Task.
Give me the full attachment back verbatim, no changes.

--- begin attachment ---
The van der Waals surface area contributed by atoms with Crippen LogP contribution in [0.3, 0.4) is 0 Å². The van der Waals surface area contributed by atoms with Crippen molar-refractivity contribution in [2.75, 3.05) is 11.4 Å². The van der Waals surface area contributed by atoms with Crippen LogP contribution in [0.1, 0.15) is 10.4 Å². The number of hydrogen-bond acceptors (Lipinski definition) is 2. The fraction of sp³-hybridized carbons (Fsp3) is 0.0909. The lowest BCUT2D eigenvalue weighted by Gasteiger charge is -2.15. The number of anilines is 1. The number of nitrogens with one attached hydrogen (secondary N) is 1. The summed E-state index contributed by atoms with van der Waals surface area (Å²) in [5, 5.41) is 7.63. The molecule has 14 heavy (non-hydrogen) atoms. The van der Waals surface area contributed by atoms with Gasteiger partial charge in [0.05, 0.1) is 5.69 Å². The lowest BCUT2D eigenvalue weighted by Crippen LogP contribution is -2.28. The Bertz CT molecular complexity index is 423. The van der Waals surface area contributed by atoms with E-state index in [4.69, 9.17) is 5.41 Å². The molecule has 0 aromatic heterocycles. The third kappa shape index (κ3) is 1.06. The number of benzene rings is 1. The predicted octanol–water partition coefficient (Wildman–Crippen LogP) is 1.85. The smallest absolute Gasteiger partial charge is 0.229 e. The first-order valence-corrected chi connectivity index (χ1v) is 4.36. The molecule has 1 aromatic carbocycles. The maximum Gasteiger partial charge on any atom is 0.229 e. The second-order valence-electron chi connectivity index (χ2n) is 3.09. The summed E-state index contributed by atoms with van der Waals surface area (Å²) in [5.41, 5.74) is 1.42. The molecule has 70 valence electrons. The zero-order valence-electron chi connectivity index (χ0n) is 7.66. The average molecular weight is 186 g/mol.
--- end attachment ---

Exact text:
The van der Waals surface area contributed by atoms with Crippen LogP contribution in [0.3, 0.4) is 0 Å². The van der Waals surface area contributed by atoms with Crippen molar-refractivity contribution in [2.75, 3.05) is 11.4 Å². The van der Waals surface area contributed by atoms with Crippen LogP contribution in [0.1, 0.15) is 10.4 Å². The number of hydrogen-bond acceptors (Lipinski definition) is 2. The fraction of sp³-hybridized carbons (Fsp3) is 0.0909. The lowest BCUT2D eigenvalue weighted by Gasteiger charge is -2.15. The number of anilines is 1. The number of nitrogens with one attached hydrogen (secondary N) is 1. The summed E-state index contributed by atoms with van der Waals surface area (Å²) in [5, 5.41) is 7.63. The molecule has 14 heavy (non-hydrogen) atoms. The van der Waals surface area contributed by atoms with Gasteiger partial charge in [0.05, 0.1) is 5.69 Å². The lowest BCUT2D eigenvalue weighted by Crippen LogP contribution is -2.28. The Bertz CT molecular complexity index is 423. The van der Waals surface area contributed by atoms with E-state index in [4.69, 9.17) is 5.41 Å². The molecule has 0 aromatic heterocycles. The third kappa shape index (κ3) is 1.06. The number of benzene rings is 1. The predicted octanol–water partition coefficient (Wildman–Crippen LogP) is 1.85. The smallest absolute Gasteiger partial charge is 0.229 e. The first-order valence-corrected chi connectivity index (χ1v) is 4.36. The molecule has 1 aromatic carbocycles. The maximum Gasteiger partial charge on any atom is 0.229 e. The second-order valence-electron chi connectivity index (χ2n) is 3.09. The summed E-state index contributed by atoms with van der Waals surface area (Å²) in [5.41, 5.74) is 1.42. The molecule has 70 valence electrons. The zero-order valence-electron chi connectivity index (χ0n) is 7.66. The average molecular weight is 186 g/mol.